Remove the intake plenum; this requires a 6mm allen socket as well as 2 nuts (11mm I think?) When you try to remove it from the head, you'll find that on the drivers side (LHS looking from the radiator) there's a black steel lifting bracket held by 2 allen screws again 6mm but you will see that access is only there for the top one. Remove it and leave the other. With a ball pein hammer, tap the lifting bracket towards the front of the car. It will pivot on the remaining allen headed bolt. Remove the fuel rail along with the injectors; these are hed in place by 2 X 10mm bolts with earth wires attached. Remember to refit the earth leads. After removing the plugs, by wriggling the rail and the injectors, you should work the injectors free of the head as well as the fuel rail as they are fitted with "O" rings that often get tight at both ends.
    theThe manifold (or plenum) will then lift off exposing the P/R, oil filter assembly and F/D as well as a few sensors, the alternator and of course the starter motor. Remove the starter motor by removing 3 allen key headed bolts (as shown in the pics) these take an 8mm allen headed socket. I doubt that an ordinary allen key will shift these as they are tight. I also found that if I also used an 8mm open ended spanner on the socket once I had loosened them up a bit, it was easier than trying to use a rathet or than trying to do it by hand. At the rear of the starter motor, there are 2 bolts 10mm socket and a 3" extension needed to shift those. At that stage, disconnect the wire from the battery and alternator which are connected to each other as well as the energising wire to the solenoid.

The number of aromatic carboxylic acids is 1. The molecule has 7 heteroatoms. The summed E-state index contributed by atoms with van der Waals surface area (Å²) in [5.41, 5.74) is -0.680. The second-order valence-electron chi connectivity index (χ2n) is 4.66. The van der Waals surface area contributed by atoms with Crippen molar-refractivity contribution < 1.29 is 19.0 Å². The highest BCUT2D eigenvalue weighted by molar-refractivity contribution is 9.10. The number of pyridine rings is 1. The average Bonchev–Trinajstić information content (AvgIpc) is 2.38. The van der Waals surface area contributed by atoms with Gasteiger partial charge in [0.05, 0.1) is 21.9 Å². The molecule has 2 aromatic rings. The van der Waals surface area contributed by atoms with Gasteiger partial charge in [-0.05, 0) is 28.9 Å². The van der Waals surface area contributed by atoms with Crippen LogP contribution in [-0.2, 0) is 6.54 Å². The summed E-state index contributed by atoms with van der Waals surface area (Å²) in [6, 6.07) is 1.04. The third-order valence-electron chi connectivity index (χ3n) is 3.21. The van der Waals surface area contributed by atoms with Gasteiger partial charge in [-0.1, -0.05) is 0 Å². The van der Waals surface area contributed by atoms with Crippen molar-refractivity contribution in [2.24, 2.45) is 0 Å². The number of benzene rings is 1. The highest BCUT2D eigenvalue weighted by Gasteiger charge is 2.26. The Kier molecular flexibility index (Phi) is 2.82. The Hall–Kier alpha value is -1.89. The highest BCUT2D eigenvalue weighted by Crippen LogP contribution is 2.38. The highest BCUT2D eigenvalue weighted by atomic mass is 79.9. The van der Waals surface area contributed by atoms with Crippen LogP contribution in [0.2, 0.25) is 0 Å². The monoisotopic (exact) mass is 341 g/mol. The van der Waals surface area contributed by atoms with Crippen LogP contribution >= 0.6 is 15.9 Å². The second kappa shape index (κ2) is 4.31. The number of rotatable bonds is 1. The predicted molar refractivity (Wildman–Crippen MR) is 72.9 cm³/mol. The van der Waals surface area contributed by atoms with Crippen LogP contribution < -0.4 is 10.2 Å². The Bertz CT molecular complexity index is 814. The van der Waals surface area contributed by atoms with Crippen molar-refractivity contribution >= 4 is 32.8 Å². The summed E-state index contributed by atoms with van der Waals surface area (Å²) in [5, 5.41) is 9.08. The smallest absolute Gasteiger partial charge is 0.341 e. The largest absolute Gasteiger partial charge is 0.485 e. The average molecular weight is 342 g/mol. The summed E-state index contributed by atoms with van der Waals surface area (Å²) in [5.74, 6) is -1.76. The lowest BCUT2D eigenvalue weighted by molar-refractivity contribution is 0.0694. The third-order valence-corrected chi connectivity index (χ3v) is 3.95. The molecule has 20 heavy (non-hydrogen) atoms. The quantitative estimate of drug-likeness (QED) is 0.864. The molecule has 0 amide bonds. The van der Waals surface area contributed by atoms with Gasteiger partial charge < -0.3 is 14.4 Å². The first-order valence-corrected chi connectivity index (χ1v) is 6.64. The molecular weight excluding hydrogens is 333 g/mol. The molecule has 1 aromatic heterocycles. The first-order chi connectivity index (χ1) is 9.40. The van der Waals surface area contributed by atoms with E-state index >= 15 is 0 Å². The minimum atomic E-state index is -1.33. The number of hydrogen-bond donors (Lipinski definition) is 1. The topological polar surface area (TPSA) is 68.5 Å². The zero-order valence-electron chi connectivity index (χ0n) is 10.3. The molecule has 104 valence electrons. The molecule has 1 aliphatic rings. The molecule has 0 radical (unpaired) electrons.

I'd suggest replacing as much of the wiring as is humanly possible whilst this is exposed as on my car with low mileage, I have noticed some pretty serious degradation of the wires in particular the one that runs from the starter to the alternator.